Alas, the HK2288, like all the other 4K UHD projectors anywhere near the price so far, does not have impressive black level performance. It’s better than the most entry level DLP projectors, but at the same time, it’s dramatically short of the leaders – Epson’s UBs, and for close to double the HK2288’s price, the entry level JVC. True, neither of these are 4K UHD – they are 1080p pixel shifters, and not quite as sharp, but…
As I’ve said often, there’s typically not much difference in viewing a $1,000, $2,000 or $5,000 projector on a nice daytime scene, or typical indoor scene with decent lighting. The biggest difference between the best in those price ranges is the handling of black levels because it makes an “almost” day and night difference on the darkest scenes (OK, between dusk and night is more accurate).
With this Vivitek, those very dark scenes, such as the outside of the Avalon spaceship in Passengers when Chris and Jennifer do their space walk, are dramatically different when viewed on projectors where one is much better than the other at handling black levels. In this regard, there seems to be some minor variation between the many 4K UHD DLP’s we’ve reviewed from the most expensive (LED light engine) BenQ HT9050, and the typical under $2,500 models from Acer, BenQ, Optoma, Vivitek (and shortly Viewsonic).
Not one of them, however, is what I like to describe as real “ultra high contrast” – a subjective term (since contrast specs are basically meaningless because manufacturers come up with all kinds of crazy numbers). Long ago, I indicated that projectors like the JVCs and the early Epson UB series, and some higher end projectors, went well beyond what everyone else was doing.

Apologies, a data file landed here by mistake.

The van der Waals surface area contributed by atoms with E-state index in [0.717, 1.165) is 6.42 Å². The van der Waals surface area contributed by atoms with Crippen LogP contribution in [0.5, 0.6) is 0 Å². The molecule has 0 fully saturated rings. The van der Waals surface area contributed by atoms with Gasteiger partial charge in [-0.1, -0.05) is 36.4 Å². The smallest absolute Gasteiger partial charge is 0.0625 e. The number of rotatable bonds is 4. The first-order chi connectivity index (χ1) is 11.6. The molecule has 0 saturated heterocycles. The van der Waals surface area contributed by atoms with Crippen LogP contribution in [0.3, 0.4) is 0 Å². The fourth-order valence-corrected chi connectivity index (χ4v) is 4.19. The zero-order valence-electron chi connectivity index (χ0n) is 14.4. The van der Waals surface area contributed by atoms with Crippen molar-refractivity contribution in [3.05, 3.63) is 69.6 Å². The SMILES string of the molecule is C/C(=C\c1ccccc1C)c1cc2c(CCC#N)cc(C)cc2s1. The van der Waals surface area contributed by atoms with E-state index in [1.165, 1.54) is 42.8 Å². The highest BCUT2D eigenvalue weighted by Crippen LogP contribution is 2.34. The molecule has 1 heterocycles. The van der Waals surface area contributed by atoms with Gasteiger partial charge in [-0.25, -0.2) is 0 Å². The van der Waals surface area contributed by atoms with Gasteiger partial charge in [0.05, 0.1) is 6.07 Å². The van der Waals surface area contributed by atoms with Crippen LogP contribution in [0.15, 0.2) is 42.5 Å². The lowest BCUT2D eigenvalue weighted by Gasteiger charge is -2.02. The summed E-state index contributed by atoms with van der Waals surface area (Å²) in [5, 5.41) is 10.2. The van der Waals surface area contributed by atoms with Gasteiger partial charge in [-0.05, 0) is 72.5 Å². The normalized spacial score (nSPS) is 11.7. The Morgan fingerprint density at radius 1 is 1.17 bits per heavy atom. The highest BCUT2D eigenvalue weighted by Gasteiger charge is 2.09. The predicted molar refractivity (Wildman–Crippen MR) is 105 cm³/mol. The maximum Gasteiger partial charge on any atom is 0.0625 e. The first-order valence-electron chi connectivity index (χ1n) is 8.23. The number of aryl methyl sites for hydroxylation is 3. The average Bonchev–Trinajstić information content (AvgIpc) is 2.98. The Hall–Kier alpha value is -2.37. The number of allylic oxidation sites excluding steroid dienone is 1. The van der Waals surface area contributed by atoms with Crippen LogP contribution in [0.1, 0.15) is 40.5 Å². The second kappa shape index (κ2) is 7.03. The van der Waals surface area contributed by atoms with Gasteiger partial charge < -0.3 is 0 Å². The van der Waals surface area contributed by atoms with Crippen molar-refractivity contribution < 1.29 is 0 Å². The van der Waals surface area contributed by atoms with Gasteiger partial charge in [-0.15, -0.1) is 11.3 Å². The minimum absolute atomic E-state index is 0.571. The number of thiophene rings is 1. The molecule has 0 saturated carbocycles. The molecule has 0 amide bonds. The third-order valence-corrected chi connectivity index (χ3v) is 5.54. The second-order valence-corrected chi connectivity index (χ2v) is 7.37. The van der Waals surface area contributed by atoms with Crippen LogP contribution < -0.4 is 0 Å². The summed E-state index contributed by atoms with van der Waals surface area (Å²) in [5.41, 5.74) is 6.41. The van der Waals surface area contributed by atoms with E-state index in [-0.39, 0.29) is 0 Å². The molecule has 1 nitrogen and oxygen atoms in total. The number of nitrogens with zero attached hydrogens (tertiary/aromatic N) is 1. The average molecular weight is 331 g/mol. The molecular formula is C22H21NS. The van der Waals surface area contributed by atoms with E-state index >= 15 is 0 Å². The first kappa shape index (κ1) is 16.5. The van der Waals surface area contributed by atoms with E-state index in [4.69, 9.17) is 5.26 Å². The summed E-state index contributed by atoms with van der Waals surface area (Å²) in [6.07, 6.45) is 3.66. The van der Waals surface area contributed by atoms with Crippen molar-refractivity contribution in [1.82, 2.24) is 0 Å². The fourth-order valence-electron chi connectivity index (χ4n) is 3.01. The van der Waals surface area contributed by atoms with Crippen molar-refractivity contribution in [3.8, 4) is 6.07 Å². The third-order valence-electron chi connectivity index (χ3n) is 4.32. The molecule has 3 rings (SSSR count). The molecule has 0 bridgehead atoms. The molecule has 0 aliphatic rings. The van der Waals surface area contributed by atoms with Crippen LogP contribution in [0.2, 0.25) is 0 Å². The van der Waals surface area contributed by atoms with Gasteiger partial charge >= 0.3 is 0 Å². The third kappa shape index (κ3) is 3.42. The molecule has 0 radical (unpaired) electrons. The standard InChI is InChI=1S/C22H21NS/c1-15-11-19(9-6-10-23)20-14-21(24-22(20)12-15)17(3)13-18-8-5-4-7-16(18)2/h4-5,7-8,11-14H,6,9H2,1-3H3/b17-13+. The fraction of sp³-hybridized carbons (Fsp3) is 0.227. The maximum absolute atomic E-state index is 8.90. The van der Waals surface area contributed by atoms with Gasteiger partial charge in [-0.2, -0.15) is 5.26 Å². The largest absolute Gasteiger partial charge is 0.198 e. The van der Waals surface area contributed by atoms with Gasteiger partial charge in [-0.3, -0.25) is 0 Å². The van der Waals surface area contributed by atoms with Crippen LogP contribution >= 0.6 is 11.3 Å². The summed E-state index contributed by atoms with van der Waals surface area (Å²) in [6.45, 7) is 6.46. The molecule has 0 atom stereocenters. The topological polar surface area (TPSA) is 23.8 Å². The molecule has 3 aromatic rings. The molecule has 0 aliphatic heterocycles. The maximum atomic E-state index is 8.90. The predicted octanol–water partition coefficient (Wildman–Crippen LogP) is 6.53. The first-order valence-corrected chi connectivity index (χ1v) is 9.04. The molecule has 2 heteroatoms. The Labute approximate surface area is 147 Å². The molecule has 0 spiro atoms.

The result on those UHC projectors is dark scenes that really pop. Dark scenes, that when you look, have very, very dark greys when black is called for, rather than the medium dark greys this Vivitek and others offer. Typically, I like to think of projectors with this level of black level performance as more home entertainment than home theater projectors. That is, more suitable for rooms where you aren’t watching with all the lights off – no real ambient light.
You know what I’m talking about – too often, I go into a movie theater and once the lights are down (not off), there really isn’t any sense of true black, just washed out blacks due to too much ambient light. Growing up, before the movie came on, and after the lights went down, I remember that you couldn’t “see your hand moving in front of your face.” Due to fire marshals and protective laws, we won’t see that again. Still, someone recently demanded I check out the Dolby theater closest to me, that it is much darker than the nearby cineplexes, even the IMAX theaters (I’m looking forward to doing so.)